• U.S.

RETAIL TRADE: Babes in Toyland

3 minute read

As full of bounce as a jack-in-the-box, the booming U.S. toy industry this week was working around the clock to fill the biggest Christmas stocking in history. With 24 million new customers born since 1940, and plentiful materials for the first time since war’s end, the toymakers expect to ring up record 1948 retail sales of $300 to $400 million, at least 20% above 1947.

Shopper’s Guide. For the bright 1948 market the trade had turned up scads of new toys and, better yet, was peddling them at low prices. (Toymakers have doubled production in cheap lines.) There are such ingenious gadgets as: 1 “Juggle-head” ($1.98), a magnetic head which can be given different faces by sticking on various types of noses, hair, ears, etc.; 2) a mechanical monkey ($1.98) that harvests coconuts from a palm tree; 3) a toy “electric” shaver (69¢).

Electric trains, scarce in some cities last year, are back in abundance everywhere with such refinements as Gilbert’s talking station (it announces arrivals & departures) and Lionel’s scale models of Santa Fe and New York Central diesel trains. Trains will get lively competition from a new type of toy—the remote-controlled gadgets. They include a windup auto controlled by a long wire ($2.29), an electric truck operated by a 35-ft. cord ($39.50) and Erector’s new $50 set to build a mechanical man that actually walks. Most complex of all is a plastic canal with hand-operated locks and boats which are propelled by electrified bars along the side ($69).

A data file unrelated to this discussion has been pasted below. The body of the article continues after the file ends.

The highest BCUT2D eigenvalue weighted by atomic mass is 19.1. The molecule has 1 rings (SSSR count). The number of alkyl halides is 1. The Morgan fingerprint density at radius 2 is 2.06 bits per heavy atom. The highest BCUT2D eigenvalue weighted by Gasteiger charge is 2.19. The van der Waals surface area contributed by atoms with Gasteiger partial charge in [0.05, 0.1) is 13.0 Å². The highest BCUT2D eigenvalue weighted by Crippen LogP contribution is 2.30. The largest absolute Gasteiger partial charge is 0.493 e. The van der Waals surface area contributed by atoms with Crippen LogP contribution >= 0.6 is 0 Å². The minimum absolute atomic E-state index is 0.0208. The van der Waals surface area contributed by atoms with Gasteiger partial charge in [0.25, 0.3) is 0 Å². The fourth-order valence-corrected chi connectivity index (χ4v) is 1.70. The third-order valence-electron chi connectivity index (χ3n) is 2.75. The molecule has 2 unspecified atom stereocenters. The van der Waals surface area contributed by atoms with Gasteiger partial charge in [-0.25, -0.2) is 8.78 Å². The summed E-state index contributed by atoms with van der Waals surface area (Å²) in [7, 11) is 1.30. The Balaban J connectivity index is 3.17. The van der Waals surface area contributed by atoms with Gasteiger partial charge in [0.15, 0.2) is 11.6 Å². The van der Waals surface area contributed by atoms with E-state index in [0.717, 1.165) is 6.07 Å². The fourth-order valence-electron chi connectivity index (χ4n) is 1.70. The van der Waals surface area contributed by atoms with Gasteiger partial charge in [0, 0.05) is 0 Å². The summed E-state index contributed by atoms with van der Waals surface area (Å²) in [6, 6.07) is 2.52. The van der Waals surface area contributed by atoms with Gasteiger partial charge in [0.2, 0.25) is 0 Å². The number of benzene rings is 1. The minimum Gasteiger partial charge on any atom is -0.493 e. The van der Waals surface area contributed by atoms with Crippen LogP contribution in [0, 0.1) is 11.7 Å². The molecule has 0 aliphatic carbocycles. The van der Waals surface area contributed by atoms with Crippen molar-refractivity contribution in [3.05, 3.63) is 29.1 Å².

The problem of buying for all ages is simplified by the Toy Guidance Council Inc., financed by 175 manufacturers and retailers. This year it is distributing 1,500,000 Toy Yearbooks describing 200 toys which help children to learn to count and spell. Examples: Play and Count book (price: $1.25), magnetized “Pick-up-Stix” (69¢), the “Playskool Counting House” scale, which balances only when weighted numbers on both sides add up to the same figure ($10).

Realist’s Delight. Another new item this year is a plastic dollhouse, some of whose walls are conveniently missing, and whose rooms are outfitted with tiny plastic furniture ($8.95), complete with television set (see cut).

Toyland’s atomic age is booming; chemistry sets contain samples of uranium ore, guaranteed to be all but inert, and incapable of making Junior radioactive. An atom gun with a hidden battery flashes and buzzes, and a “rocket” car is driven along on compressed air.

The trend toward realism in toys may amaze some parents. For boys, there is a service station whose lubricating-hoist, air-hose and gasoline pump really work. For girls, there is an electric vacuum sweeper that sweeps, and scores of stuffed animals and dolls that demonstrate one or another fact of life. There are hens that lay and pregnant dogs and rabbits whose offspring tumble out of zippered stomachs. There are dolls that coo when patted and cry when spanked and eat crackers (removable from a hole in the neck). There is even one which blows bubbles and, if “burped” like a baby, promptly burps.

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